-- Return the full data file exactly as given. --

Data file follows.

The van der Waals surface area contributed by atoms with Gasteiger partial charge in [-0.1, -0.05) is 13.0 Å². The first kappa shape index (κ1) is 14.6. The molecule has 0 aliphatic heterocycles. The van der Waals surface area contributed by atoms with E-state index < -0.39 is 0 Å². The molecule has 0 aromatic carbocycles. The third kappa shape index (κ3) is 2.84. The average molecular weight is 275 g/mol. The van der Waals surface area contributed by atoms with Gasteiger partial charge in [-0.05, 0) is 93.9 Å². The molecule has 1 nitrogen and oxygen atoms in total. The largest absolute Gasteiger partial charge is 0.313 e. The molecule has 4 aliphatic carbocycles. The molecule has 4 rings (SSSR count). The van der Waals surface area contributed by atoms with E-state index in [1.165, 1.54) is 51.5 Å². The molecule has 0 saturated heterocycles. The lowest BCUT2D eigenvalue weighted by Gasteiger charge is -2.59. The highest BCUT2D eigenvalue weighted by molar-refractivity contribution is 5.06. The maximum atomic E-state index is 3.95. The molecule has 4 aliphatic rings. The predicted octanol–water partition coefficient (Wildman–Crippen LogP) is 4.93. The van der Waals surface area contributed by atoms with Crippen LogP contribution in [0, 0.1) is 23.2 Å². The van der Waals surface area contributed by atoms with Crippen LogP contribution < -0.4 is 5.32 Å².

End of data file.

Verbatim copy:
The van der Waals surface area contributed by atoms with Gasteiger partial charge in [-0.1, -0.05) is 13.0 Å². The first kappa shape index (κ1) is 14.6. The molecule has 0 aliphatic heterocycles. The van der Waals surface area contributed by atoms with E-state index < -0.39 is 0 Å². The molecule has 0 aromatic carbocycles. The third kappa shape index (κ3) is 2.84. The average molecular weight is 275 g/mol. The van der Waals surface area contributed by atoms with Gasteiger partial charge in [-0.05, 0) is 93.9 Å². The molecule has 1 nitrogen and oxygen atoms in total. The largest absolute Gasteiger partial charge is 0.313 e. The molecule has 4 aliphatic carbocycles. The molecule has 4 rings (SSSR count). The van der Waals surface area contributed by atoms with E-state index in [1.165, 1.54) is 51.5 Å². The molecule has 0 saturated heterocycles. The lowest BCUT2D eigenvalue weighted by Gasteiger charge is -2.59. The highest BCUT2D eigenvalue weighted by molar-refractivity contribution is 5.06. The maximum atomic E-state index is 3.95. The molecule has 4 aliphatic rings. The predicted octanol–water partition coefficient (Wildman–Crippen LogP) is 4.93. The van der Waals surface area contributed by atoms with Crippen LogP contribution in [0, 0.1) is 23.2 Å². The van der Waals surface area contributed by atoms with Crippen LogP contribution < -0.4 is 5.32 Å².